Water Resources Assessment

Small waterfalls in a forest

According to the WMO/UNESCO International Glossary of Hydrology (2012), water resources assessment (WRA) is the "determination of the sources, extent, dependability and quality of water resources for their utilization and control.", and of the human activities that affect those resources (Young et al., 1994). It has also been described as the “systematic study of the current status and future trends in both water resources and water supply services, with a particular focus on issues relating to availability, accessibility and demand” (Batchelor et al., 2005).

WRA is also a prerequisite for sustainable development and management of water resources worldwide. It provides a basis for the sound and proper planning, design, construction, operation and maintenance of projects associated with:

  • irrigation and drainage;
  • mitigating flood losses;
  • industrial and domestic water supply;
  • urban and suburban drainage;
  • energy production;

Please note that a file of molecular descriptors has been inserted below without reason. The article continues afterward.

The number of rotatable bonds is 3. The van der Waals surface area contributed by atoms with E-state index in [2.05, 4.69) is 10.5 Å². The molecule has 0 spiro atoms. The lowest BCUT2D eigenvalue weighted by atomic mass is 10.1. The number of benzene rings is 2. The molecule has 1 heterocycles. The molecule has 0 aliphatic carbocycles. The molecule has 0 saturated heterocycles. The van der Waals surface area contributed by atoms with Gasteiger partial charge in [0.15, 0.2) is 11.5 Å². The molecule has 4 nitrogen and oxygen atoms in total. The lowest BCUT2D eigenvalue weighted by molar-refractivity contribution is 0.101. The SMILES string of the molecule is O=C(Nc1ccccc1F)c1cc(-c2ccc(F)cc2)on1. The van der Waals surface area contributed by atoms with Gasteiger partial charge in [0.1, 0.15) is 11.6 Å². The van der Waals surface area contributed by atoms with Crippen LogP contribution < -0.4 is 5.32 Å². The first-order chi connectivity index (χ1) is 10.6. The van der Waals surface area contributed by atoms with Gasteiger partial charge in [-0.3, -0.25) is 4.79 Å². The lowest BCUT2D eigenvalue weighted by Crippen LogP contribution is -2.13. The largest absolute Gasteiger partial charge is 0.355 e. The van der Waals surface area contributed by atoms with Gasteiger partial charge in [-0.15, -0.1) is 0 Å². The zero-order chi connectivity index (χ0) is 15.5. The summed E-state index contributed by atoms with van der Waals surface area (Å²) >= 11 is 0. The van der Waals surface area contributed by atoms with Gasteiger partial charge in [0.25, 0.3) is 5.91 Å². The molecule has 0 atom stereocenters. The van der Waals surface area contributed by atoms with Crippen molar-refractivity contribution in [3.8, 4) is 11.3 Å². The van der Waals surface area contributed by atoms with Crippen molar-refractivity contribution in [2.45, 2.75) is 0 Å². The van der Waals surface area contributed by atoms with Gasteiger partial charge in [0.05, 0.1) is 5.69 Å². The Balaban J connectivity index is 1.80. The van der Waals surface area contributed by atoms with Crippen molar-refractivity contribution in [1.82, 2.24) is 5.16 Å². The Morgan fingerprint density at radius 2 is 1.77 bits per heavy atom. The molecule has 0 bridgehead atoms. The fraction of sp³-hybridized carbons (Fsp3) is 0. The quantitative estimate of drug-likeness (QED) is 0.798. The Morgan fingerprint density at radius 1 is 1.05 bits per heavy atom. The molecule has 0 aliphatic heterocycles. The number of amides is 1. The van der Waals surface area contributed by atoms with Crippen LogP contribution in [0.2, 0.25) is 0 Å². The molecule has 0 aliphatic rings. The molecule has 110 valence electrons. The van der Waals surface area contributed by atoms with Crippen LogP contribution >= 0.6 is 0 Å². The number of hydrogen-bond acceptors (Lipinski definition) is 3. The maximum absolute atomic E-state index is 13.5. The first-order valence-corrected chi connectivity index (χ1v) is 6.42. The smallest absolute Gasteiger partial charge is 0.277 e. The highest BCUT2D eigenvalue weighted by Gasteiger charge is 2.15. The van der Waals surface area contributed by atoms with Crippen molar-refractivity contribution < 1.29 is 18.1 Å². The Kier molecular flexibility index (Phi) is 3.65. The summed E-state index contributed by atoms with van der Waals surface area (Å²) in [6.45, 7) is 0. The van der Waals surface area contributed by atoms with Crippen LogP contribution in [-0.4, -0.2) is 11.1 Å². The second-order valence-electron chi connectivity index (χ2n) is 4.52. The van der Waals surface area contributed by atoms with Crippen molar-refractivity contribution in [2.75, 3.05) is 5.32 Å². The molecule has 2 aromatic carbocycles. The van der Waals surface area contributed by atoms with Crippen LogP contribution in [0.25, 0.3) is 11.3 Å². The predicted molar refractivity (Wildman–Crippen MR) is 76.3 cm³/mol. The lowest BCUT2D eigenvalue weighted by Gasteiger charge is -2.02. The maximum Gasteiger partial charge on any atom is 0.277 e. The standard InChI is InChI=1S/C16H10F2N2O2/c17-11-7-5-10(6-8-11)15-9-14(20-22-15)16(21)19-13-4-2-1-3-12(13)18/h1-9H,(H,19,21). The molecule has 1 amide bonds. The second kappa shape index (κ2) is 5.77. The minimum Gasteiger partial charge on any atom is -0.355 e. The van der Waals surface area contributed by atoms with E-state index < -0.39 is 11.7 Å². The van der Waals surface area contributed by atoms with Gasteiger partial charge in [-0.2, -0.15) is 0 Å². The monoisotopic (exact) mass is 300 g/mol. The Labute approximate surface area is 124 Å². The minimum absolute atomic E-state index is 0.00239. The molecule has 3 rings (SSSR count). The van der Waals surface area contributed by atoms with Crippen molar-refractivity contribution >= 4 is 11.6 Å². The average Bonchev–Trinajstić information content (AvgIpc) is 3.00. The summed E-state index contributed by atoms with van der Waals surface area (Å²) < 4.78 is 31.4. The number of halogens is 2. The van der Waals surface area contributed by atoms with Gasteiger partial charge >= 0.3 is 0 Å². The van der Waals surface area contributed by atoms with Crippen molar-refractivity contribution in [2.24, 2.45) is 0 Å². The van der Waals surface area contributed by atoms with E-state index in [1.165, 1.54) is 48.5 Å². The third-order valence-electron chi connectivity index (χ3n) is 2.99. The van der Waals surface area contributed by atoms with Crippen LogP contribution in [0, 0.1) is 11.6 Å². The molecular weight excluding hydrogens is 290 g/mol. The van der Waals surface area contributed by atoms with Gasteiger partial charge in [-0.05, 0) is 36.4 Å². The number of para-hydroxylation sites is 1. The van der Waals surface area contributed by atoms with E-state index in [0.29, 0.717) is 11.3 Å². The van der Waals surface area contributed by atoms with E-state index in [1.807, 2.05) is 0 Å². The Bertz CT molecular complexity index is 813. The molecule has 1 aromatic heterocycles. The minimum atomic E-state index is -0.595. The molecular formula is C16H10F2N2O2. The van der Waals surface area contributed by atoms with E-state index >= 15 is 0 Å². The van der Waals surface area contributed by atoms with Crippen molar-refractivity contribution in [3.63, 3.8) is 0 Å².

• health;
  • agriculture;
  • fisheries;
  • drought mitigation;
  • and the preservation of aquatic ecosystems.

Water resources assessment, under various names (e.g. water accounting, water resource audits, water census) are being increasingly promoted as a key component of integrated water resources management.​

Although the concept of water resources assessment may appear straightforward, its comprehensive implementation can be  complex and difficult to achieve.

This webpage is designed to assist National Hydrological Services in implementing WRA by providing an evolving toolkit of appropriate and adaptable techniques that are consistent with their needs and capabilities.​

Critical elements of sound water resources assessments include:

  • a supportive institutional framework;
  • an effective and efficient system for monitoring water quantity and quality, both on the surface and in the ground;
  • a modern and flexible system for storing, retrieving and disseminating the monitored data;
  • a coordinated and hierarchical approach to research and development;
  • and the establishment and support of a cadre of well-trained water resources professionals.

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